addByline("Zach Rosen", "WashingtonWizards.com", "ZacharySRosen");
After the unthinkable deaths of Ahmaud Arbery, Breonna Taylor, George Floyd, and so many others by the hands of police brutality and racism, the Washington Wizards and Washington Mystics decided that they could not stand on the sidelines any longer.
On June 5, members of both teams finalized an open letter expressing their united stance against systemic racism and police brutality.
Backed by the team’s ownership, management, and coaching staff, the players promised to lead the charge for change in Washington, D.C. and beyond. Along with Bradley Beal, Natasha Cloud, and several others, Ian Mahinmi was one of the leading voices in penning the letter that Friday night.
The next morning, Mahinmi woke up feeling it was time to be in the streets and take action. He made a decision to drive four hours from his home in San Antonio to Dallas to take part in a peaceful protest. Mahinmi, who was raised in France by a Beninese father and a Jamaican mother, kissed his wife and his three daughters and said goodbye for the weekend, unsure of how long he may be in Dallas and what was ahead of him.
“It ended up being one of the best decisions I’ve ever made,” Mahinmi said in an interview on Saturday.
Mahinmi’s agent, Bouna Ndiaye, lives in Dallas. Ndiaye had been in touch with local activist King Ashoka, who helps lead The S.L.A.P. Movement, a non-profit organization dedicated to spreading positivity in the community. At a peaceful protest in downtown Dallas, Mahinmi met Sergeant Ira Carter of the Dallas Police Department, who Mahinmi called an “unbelievable human being.” As it turned out, Sgt. Carter was one of the first black police officers to march with citizens in Dallas.
Sergeant Carter, who is black, invited Mahinmi to his station in South Dallas. At the police station, Mahinmi, Sgt. Carter and four other officers – one white, one Asian, one South American, and one black – had a long conversation about everything happening in the world. Mahinmi found himself in the police station until midnight on Saturday night.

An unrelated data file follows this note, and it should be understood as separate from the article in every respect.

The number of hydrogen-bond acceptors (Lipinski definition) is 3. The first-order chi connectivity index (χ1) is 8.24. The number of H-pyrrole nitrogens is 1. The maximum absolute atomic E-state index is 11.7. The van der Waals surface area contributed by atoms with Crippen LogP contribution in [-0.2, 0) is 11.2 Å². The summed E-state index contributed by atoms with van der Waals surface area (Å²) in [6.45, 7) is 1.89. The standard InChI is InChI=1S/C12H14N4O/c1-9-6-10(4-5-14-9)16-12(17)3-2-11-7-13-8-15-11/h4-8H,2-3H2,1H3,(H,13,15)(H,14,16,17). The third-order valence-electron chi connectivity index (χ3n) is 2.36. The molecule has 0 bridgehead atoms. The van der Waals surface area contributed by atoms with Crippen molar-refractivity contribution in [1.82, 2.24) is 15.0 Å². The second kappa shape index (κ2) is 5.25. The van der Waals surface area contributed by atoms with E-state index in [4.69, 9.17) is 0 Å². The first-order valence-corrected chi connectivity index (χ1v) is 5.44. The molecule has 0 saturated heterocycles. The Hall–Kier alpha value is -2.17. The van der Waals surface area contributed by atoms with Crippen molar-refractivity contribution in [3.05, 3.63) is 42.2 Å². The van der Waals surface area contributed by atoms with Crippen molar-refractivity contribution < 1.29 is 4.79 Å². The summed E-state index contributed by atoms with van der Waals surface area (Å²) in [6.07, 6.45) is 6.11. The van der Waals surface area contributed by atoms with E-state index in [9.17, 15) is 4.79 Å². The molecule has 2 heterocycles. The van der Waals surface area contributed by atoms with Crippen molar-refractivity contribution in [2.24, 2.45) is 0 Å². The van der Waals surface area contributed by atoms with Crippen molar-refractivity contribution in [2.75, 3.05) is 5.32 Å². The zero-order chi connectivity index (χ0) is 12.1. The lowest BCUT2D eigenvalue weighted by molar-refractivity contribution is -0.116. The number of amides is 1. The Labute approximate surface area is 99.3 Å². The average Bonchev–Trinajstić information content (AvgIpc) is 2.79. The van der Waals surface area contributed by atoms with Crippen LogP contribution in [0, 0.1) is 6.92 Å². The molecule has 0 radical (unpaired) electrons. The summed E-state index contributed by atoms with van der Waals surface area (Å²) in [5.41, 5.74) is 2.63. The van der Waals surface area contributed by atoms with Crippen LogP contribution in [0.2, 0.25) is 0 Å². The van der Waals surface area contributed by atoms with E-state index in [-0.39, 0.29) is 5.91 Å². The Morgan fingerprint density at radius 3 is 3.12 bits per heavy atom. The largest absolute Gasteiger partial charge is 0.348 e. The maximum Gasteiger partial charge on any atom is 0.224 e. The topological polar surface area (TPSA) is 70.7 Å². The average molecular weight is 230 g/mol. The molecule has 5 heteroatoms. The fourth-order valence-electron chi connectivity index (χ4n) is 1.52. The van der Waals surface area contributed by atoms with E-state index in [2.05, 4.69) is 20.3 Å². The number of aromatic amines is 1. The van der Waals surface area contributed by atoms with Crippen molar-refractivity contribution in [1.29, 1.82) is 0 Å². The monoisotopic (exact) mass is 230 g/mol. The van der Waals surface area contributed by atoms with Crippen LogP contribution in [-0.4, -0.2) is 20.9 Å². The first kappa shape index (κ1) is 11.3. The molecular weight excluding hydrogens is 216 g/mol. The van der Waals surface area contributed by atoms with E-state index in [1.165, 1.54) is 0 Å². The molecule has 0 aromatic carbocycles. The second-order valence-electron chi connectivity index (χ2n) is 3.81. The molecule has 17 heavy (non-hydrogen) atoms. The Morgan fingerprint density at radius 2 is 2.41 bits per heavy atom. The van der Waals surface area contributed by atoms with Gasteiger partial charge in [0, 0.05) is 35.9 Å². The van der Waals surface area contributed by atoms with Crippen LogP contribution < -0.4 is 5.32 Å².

“We need to find ways to make change and hold ourselves accountable in terms of police brutality,” Mahinmi reflected. “How do we keep the police in check? How do we keep our community in check? There are different ways to go about it, and those were part of the discussions too.”
While he was at the police station, Mahinmi and Sgt. Carter were invited to attend a peaceful protest in nearby Wylie, which is a predominantly white suburb, on Sunday. Mahinmi’s experience in Dallas made going to Wylie a no-brainer. He slept at Ndiaye’s house in Dallas on Saturday night, eager to keep the momentum going on Sunday.
Along with Anthony Henderson, the Wylie Police Department’s Chief of Police, Mahinmi and Sgt. Carter spoke at the peaceful rally and march in Wylie. As seen in the video, Mahinmi told the crowd of hundreds of people that he wanted to use his platform and show the world what Wylie was doing.
“Everything that you guys are doing is just as important as what’s going on in Washington, D.C.,” he said to the crowd.
Mahinmi encouraged the crowd to vote, not only in presidential elections but also local elections. Both Mahinmi and Sgt. Carter said that everyone needs to be willing to step to the forefront and have uncomfortable conversations. They both added that we need to bridge the gap between our communities and the police, and put in action plans to start the tangible change.
Sergeant Carter told Wylie’s citizens that he had been pulled over at gunpoint multiple times when he was out of uniform. When the police found out that he was a fellow officer, they said, “Oh, you’re a cop?” In his speech to the crowd, Sgt. Carter proclaimed, “Why should that matter that I’m a cop? I do a lot of public speaking and I’m always well spoken. Should I not be because I’m black?”
This speech, like so many happening all over the country, may not be on national television, but Mahinmi wanted to make sure he used his platform for the world to see the powerful conversations taking place in a place like Wylie.
“You see a lot of stuff on TV, and sometimes you don’t get to see the good that’s equally as important,” Mahinmi explained. “I felt like what I experienced in Dallas and in Wylie was powerful.”
The long drive home was very emotional for the Wizards big man. He called the weekend one of the most incredible experiences of his life, but a lot of thought went into arriving at that conclusion.
“I’m not a very emotional guy,” Mahinmi reflected. “I didn’t know how to feel about myself. I was mad. I was angry. I was happy. I felt the energy. But I was also emotionally drained. It was emotional. I got home late that Sunday and I wasn’t really talking much because there was so much going on in my mind. By Wednesday, I felt like I was finally able to digest everything.”
Where do we go from here?
For one, Mahinmi is hopeful for the future, but recognizes that everyone needs to be educated on the topic and start taking action.
“This isn’t anything new,” he says. “You need to know your history, and you’ve got to acknowledge it. The bigger fight we are having is the fight against the racist mindset that’s hiding behind everyone, not just the honorable uniform of police officers.
“I do have real hope for change. There is action you can do to be the change. It’s going to take one person at a time, but myself, I’m committed 100% to be a part of the change. I know there’s more people out there.
“For my generation, I honestly think this is a turning point. I believe what’s going on right now is something that’s so big that we are witnessing a turning point in the change of this world.
“It’s not O.K. to take the passenger seat anymore; it’s time to drive.”